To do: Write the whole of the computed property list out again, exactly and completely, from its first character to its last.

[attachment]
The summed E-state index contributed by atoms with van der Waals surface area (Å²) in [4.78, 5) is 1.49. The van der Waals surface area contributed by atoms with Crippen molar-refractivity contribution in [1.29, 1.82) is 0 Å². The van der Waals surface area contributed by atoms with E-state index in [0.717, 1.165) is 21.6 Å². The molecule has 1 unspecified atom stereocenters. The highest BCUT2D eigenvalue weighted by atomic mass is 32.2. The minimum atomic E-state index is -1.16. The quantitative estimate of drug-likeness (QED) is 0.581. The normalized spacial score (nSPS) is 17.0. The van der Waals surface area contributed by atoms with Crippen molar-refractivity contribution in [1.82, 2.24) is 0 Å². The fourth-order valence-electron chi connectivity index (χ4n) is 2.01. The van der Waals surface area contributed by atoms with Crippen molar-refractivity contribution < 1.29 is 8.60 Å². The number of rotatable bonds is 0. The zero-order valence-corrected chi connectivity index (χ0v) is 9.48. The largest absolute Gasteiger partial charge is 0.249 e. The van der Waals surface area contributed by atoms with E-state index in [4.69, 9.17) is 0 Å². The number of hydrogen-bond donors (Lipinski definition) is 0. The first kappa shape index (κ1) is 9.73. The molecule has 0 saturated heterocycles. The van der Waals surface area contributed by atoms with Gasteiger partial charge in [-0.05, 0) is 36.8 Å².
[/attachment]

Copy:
The summed E-state index contributed by atoms with van der Waals surface area (Å²) in [4.78, 5) is 1.49. The van der Waals surface area contributed by atoms with Crippen molar-refractivity contribution in [1.29, 1.82) is 0 Å². The van der Waals surface area contributed by atoms with E-state index in [0.717, 1.165) is 21.6 Å². The molecule has 1 unspecified atom stereocenters. The highest BCUT2D eigenvalue weighted by atomic mass is 32.2. The minimum atomic E-state index is -1.16. The quantitative estimate of drug-likeness (QED) is 0.581. The normalized spacial score (nSPS) is 17.0. The van der Waals surface area contributed by atoms with Crippen molar-refractivity contribution in [1.82, 2.24) is 0 Å². The fourth-order valence-electron chi connectivity index (χ4n) is 2.01. The van der Waals surface area contributed by atoms with Crippen molar-refractivity contribution < 1.29 is 8.60 Å². The number of rotatable bonds is 0. The zero-order valence-corrected chi connectivity index (χ0v) is 9.48. The largest absolute Gasteiger partial charge is 0.249 e. The van der Waals surface area contributed by atoms with E-state index in [4.69, 9.17) is 0 Å². The number of hydrogen-bond donors (Lipinski definition) is 0. The first kappa shape index (κ1) is 9.73. The molecule has 0 saturated heterocycles. The van der Waals surface area contributed by atoms with Gasteiger partial charge in [-0.05, 0) is 36.8 Å².